What is it about getting old that turns you into a gremlin? More and more as years go by, my survival depends on rules and the list keeps growing: Don’t feed me dairy after 9 p.m., don’t leave me in the sun for more than an hour, don’t expose me to water unless it’s 70 degrees and I’m in the Caribbean. Recently I added “Don’t serve me tequila, ever.”
Twice in the past month I’ve been wronged by margaritas. The first time I was on vacation and a friend made me a margarita in the kitchen of our Airbnb. We ate dinner outside and as we drifted back into the house, my husband gently said to me, “You have spots on your face. You should go look in the mirror.”
And there in the bathroom I saw it: a cross of inflamed, red skin running down my face from forehead to chin and across from cheek to cheek. All along my jawline and behind my ears were tiny dark red dots. Fortunately, my breathing was fine, and within two hours my skin returned to normal. I was unsettled, but I quickly chalked it up to the large amount of jalapeños we threw into our corn slaw.
Weeks later, in the scorching heat, I bought a frozen margarita to go from a local taco place and brought it back to my air-conditioned bedroom to drink in comfort. By the time I was halfway through I began to feel a familiar sensation: my face was radiating heat.
I looked into the mirror and there again were the dark red dots. Except this time I’d been drinking from a straw, so the dots were concentrated all along my swollen lips, and I looked like I had made out with a poison ivy plant.
Tequila, as it turns out, was the common denominator for both episodes, and though it didn’t kill me, my vanity will prevent me from ever drinking it again. This is the first time alcohol has triggered what I now understand to be an allergic reaction (according to WebMD and a Google image search, which is good enough for me), but tequila, alas, is not the first spirit I’ve had to phase out of my rotation. I’m only 33 years old, but I’m already keeping a running list of alcohol my body will no longer support:
The first alcohol I secretly sipped was a sickeningly sweet kosher wine when I was 17. At that time—and still—I was scared of everything but did not want to be called a baby. In the basement of my friend’s suburban ranch house, a group of us passed around a bottle of Manischewitz left over from a Passover seder. I immediately felt sick, not from the wine, but from the guilt.
I was raised Catholic, and I was taught wine was for sacred consumption. I fully believed that somewhere, someone would find out about this and it would cost me my college acceptance, and from there my life would quickly unravel. So I made a decision moving forward: If I was going to abuse alcohol, it would have to be something aggressively secular, preferably the kind that gets you drunk the fastest. And while I’ve since worked up the courage to drink other types of wine, I’m still avoiding Manischewitz and all other wines used in religious ceremonies, because I haven’t outgrown my Catholic guilt and I don’t want to go to hell.
On my dry college campus, we held illicit dorm room parties where I was never without a Solo cup of orange juice and vodka. Screwdrivers were all I drank my freshman year of college. Then when I was 19, I took a field trip to New York City on St. Patrick’s Day weekend with the rest of our campus newspaper staff.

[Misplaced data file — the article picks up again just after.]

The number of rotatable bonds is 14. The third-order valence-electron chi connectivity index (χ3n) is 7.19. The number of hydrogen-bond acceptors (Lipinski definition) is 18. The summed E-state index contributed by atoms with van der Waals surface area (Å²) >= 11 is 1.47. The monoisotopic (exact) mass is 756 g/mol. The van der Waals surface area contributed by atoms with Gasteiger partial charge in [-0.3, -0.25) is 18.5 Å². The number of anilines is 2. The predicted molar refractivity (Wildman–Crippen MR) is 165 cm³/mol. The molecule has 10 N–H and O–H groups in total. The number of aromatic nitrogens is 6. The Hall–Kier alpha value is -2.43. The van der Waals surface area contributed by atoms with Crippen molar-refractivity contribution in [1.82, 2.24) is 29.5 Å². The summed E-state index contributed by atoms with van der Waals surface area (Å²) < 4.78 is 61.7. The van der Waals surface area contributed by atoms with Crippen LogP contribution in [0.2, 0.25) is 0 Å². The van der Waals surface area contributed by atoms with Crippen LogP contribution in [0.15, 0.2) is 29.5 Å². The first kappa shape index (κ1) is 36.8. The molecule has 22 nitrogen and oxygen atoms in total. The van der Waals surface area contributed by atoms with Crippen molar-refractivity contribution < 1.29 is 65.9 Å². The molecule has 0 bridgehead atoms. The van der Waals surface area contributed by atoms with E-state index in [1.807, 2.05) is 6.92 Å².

There my Screwdriver habit reached its logical conclusion: I got wasted the night before we were supposed to go home, and in the morning I threw up in the lobby bathroom while a parade of bagpipers marched in circles around my crumpled body. I can’t drink Screwdrivers anymore; I can barely even drink orange juice.
In my mid-20s I worked with a team of people who loved marathon happy hours, specifically ripping shots of Fireball Cinnamon Whisky whenever possible. Like Manischewitz, Fireball is sweet and goes down easy, but unlike Manischewitz, it will really mess you up.
At one New Year’s Eve party, I chased shots of Fireball with a handful of tiny holiday clementines that did absolutely nothing to soak up the booze. As we left the party shortly after midnight, I puked on the lawn and covered it up with a pile of snow. Then I slipped and fell on the icy walk back to our apartment and somewhere in the mix I lost my beloved winter hat. The next day-and-a-half looked and smelled and felt like hell. I was not yet 30, and I could no longer justify a shots-level hangover.
The morning after I turned 30, I started getting invitations for boozy brunch. As a childless, urban-dwelling woman, this was supposed to be the next responsible evolution in my drinking habits. I tried it and have concluded it’s not for me.
If I’m drunk or even the slightest bit buzzed in the daytime, I lose all motivation to buy an area rug or meal prep—the lifeblood of every 30-something. If I start drinking at 1 p.m. I’m asleep by 7. This makes me feel even older than I already do. Now it’s not a disastrous outcome, but a sleepy outcome that prevents me from drinking while the sun is up.
Currently, I’m back to where I started. In the winter I drink red wine: two glasses max at work functions, three glasses when I’m celebrating with friends. In the summer I drink White Claw. I will try the punch, but I will not go back for seconds. My goal is to loosen up. It is not to fall down at midnight or fall asleep by dinnertime. I’ve found my happy medium. But I am not foolish enough to think this will stand. When I turn 34, they might take champagne from me, and I’ll have to find some other way to say “Congratulations on your retirement!” My list of rules will expand, and I’ll have to keep finding new ways to grow old.